STRI: Firefighting problems is an important part of your work. What kind of issues do you face at major tournaments like this?
RG: A lot of the issues were down to timing because pitch preparation must fit tightly around ceremony rehearsals, team warm-ups, media requirements and so on.
The pitches had to be ready several hours before kick-off and it was quite easy to lose presentation. It was really important to liaise closely with the General Coordinator at each stadium so that any turf issues could be resolved quickly.
The biggest issue by far was that there were so many activities apart from the actual football match itself that had the potential to cause immense damage to the turf, such as multiple rehearsals for flag and opening or closing ceremonies and of course team training.
We had to constantly evaluate turf conditions and proposed activities and make sure that the turf always looked its best – not so easy when a couple of hundred volunteers had just walked all over a beautifully prepared pitch.
Team training on match day minus one (MD-1) was one of the biggest challenges to manage. Some teams were quite respectful of the turf, but others seemed quite happy to pulverise areas of the pitch during training.
Also, security was very tight, so getting machinery and consumables into and out of a stadium was extraordinarily difficult during the tournament period, particularly fertilisers. It was not unusual for some types of fertiliser to be removed from a stadium by the security personnel without any consultation. You could turn up one morning and it had gone!
The weather could also be a major challenge. Russia is a very big country and the range of weather conditions experienced around the various venues was huge. We had intense deluges of rain, hailstorms and very high temperatures well into the 30s.
We had bug infestations, equipment being confiscated and missed or delayed flights. All these things had to be anticipated and planned for. However, we have delivered major tournaments across the globe, so we are very experienced when the odd curveball is thrown at us.
STRI: What are the pressures involved in working outside of the UK?
RG: With modern communication technology, it was surprisingly easy to operate remotely. The 4G network is very good in Russia and all hotels had good Wi-Fi. We had a very well established communication protocol with our staff on site and with our project support team in Bingley.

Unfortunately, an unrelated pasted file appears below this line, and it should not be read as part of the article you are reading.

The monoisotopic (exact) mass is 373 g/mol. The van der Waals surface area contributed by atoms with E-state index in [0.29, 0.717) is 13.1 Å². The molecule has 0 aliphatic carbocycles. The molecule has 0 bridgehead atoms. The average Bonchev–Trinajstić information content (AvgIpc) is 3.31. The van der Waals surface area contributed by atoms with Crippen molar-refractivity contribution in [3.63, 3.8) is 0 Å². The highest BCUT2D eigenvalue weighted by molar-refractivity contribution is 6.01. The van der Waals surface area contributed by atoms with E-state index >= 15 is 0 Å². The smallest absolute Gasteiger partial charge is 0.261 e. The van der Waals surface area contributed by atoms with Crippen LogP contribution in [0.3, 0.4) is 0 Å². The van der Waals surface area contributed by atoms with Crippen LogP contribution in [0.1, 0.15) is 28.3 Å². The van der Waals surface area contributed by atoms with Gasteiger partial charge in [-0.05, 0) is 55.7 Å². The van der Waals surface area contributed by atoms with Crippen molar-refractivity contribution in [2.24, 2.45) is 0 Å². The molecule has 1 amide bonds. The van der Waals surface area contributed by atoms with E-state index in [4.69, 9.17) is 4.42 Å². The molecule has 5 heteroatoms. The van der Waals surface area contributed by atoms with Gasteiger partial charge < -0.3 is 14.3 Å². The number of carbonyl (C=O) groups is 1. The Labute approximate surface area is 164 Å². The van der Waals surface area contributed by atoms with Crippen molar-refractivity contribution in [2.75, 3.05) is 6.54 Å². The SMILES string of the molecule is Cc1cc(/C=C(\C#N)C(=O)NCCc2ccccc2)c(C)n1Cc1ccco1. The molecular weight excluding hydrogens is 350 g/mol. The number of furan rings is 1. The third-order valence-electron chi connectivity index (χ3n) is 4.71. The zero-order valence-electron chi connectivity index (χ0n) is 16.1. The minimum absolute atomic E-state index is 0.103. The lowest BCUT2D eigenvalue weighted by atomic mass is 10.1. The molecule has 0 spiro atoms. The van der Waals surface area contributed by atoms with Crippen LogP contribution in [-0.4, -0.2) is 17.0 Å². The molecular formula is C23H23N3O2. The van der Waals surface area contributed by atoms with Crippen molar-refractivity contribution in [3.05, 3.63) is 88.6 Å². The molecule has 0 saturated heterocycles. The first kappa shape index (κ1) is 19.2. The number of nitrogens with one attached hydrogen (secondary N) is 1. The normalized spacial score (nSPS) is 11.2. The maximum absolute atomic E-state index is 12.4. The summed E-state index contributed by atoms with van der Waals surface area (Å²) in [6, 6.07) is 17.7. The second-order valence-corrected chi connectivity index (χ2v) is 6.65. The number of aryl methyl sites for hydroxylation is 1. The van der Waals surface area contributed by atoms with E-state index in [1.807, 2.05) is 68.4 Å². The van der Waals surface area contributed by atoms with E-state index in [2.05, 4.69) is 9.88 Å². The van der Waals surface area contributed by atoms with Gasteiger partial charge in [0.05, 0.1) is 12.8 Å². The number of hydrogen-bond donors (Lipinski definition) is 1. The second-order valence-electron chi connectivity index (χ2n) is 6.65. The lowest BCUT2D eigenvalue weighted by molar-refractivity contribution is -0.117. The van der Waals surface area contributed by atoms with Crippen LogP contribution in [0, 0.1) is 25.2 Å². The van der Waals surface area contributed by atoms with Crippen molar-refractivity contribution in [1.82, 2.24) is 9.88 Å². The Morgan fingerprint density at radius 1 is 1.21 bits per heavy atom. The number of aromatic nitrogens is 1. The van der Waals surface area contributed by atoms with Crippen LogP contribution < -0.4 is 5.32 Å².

The group stages were incredibly busy, with 48 matches at 12 venues over 15 days. So, there was no rest during this period at all – everyone had to contribute. There’s no 9-5 in the world of football.
STRI: Did you enjoy the matches or are you too busy keeping an eye on the surface?
RG: I only went to a few matches. One of my roles was to visit and support our consultants on site, particularly those that hadn’t been travelling regularly to Russia.
We made sure that all those consultants who either hadn’t been to Russia before or hadn’t previously been involved with a FIFA tournament got the opportunity to attend a test event prior to the World Cup. But you can’t beat standing around the pitch perimeter on match days – it’s the best position to study the turf in action.
STRI: Were you pleasantly surprised by anything you experienced at the World Cup?
RG: It was amazing how quickly everything comes together. Russia had a particularly hard winter which we got the tail end of in the UK in March (‘the beast from the east’). Temperatures were still below freezing in many venues throughout April and there was a lot of snow mould damage on many training pitches.
Media reports in March/April suggested that some venues would not be ready in time. But it was a different story in May – this was one of the best growing months experienced for a long time, so we were very fortunate with turfgrass recovery.
The LOC and stadium groundstaff in Russia were genuinely welcoming of our involvement and we were privileged to be leaving behind what we hope is a lasting legacy for turf management in Russia.
STRI: What are you looking forward to now the World Cup is over?
RG: The World Cup cycle never stops so I’m already looking forward to the next challenge – Qatar 2022.